DHS bulletin warns of ‘heightened threat environment,’ violent months ahead

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The Department of Homeland Security issued a bulletin Tuesday warning of a “heightened threat environment” over the next several months as they monitor both risks of domestic terrorism and foreign adversaries looking to sow discord within the U.S. to promote acts of violence. 

“The United States remains in a heightened threat environment, as noted in the previous Bulletin, and several recent attacks have highlighted the dynamic and complex nature of the threat environment,” DHS said in a new bulletin from the National Terrorism Advisory System.

“In the coming months, we expect the threat environment to become more dynamic as several high-profile events could be exploited to justify acts of violence against a range of possible targets,” DHS said. 

The bulletin listed potential targets to include “public gatherings, faith-based institutions, schools, racial and religious minorities, government facilities and personnel, U.S. critical infrastructure, the media, and perceived ideological opponents.”

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A person visits a makeshift memorial near the scene of Saturday's shooting at a supermarket, in Buffalo, on May 19, 2022, six days before the second anniversary of George Floyd's killing.

A person visits a makeshift memorial near the scene of Saturday’s shooting at a supermarket, in Buffalo, on May 19, 2022, six days before the second anniversary of George Floyd’s killing. (AP Photo/Matt Rourke, File)

“Threat actors have recently mobilized to violence due to factors such as personal grievances, reactions to current events, and adherence to violent extremist ideologies, including racially or ethnically motivated or anti-government/anti-authority violent extremism,” DHS said.

The department stressed that “foreign adversaries—including terrorist organizations and nation state adversaries—also remain intent on exploiting the threat environment to promote or inspire violence, sow discord, or undermine U.S. democratic institutions.” 

“We continue to assess that the primary threat of mass casualty violence in the United States stems from lone offenders and small groups motivated by a range of ideological beliefs and/or personal grievances,” the bulletin said.

Evangelist Bruce Warrick performs a baptism outside of Tops grocery store on May 20, 2022 in Buffalo, New York. (Photo by Spencer Platt/Getty Images)

Evangelist Bruce Warrick performs a baptism outside of Tops grocery store on May 20, 2022 in Buffalo, New York. (Photo by Spencer Platt/Getty Images) (Spencer Platt/Getty Images)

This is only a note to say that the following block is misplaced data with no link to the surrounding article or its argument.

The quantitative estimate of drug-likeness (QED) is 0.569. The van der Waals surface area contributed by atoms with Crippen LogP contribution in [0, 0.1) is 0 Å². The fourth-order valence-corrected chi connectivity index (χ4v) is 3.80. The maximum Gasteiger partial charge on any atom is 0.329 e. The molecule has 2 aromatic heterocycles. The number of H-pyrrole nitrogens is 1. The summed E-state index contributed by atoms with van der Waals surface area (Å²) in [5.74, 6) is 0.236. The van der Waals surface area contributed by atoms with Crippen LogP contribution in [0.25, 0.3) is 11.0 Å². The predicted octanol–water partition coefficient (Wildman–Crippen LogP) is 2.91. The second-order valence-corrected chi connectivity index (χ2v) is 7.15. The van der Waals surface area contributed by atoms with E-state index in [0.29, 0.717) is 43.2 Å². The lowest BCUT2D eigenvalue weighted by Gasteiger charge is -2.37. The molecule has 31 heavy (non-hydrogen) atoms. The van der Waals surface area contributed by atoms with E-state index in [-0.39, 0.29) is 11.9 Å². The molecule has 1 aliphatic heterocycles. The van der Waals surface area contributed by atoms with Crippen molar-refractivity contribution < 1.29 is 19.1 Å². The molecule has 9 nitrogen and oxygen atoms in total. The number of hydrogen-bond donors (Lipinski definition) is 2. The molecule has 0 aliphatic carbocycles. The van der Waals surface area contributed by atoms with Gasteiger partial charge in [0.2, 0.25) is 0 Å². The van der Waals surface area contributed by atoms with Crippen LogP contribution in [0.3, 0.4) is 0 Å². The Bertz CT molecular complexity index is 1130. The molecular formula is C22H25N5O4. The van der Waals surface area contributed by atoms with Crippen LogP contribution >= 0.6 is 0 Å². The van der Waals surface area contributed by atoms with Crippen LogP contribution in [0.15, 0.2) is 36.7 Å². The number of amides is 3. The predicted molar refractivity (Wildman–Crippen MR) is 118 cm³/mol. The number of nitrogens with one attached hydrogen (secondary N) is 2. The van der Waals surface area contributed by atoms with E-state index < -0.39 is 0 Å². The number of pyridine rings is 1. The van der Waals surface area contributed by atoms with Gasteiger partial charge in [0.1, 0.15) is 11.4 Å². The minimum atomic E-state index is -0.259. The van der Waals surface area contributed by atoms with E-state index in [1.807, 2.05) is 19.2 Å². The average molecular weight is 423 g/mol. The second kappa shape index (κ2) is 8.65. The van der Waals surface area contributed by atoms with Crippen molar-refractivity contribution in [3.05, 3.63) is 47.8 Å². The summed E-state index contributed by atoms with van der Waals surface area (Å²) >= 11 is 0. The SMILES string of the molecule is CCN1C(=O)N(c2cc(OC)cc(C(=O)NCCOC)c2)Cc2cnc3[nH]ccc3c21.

DHS pointed to several recent high-profile events including the mass shooting in Buffalo, New York, where the suspect in the grocery store attack allegedly claimed that he was motivated by racist, anti-Black, and anti-Semitic conspiracy theories. It also referred another May shooting attack in Laguna Woods, California, that targeted congregants of a church that serves the Taiwanese community. 

The department said it is monitoring onling forums following the mass shooting at an elementary school in Uvalde, Texas, that have been encouraging copycat attacks. 

The bulletin noted how pro-al-Qa‘ida and ISIS users online have celebrated the April subway mass shooting in Brooklyn, New York, and the January hostage situation at a synagogue in Colleyville, Texas, carried out by a British national in an attempt to inspire U.S. based individuals to engage in violent activity.  

The update from DHS Tuesday reiterated from its previous bulletin that individuals both for and against abortion online have advocated for violence against government, religious, and reproductive healthcare personnel, and facilities in response to the high-profile U.S. Supreme Court case. 

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“Chinese, Iranian, Russian, and other foreign malign influence actors have sought to contribute to U.S. internal discord and weaken its focus and position internationally,” the DHS said. “As the U.S. 2022 mid-term elections approach, malign foreign actors could bolster their messaging to sow discord and influence U.S. audiences in keeping with practices during previous election cycles.” 

The bulletin noted how foreign actors have amplified narratives promoting societal division in the U.S., including since the onset of Russian President Vladimir Putin’s invasion of Ukraine.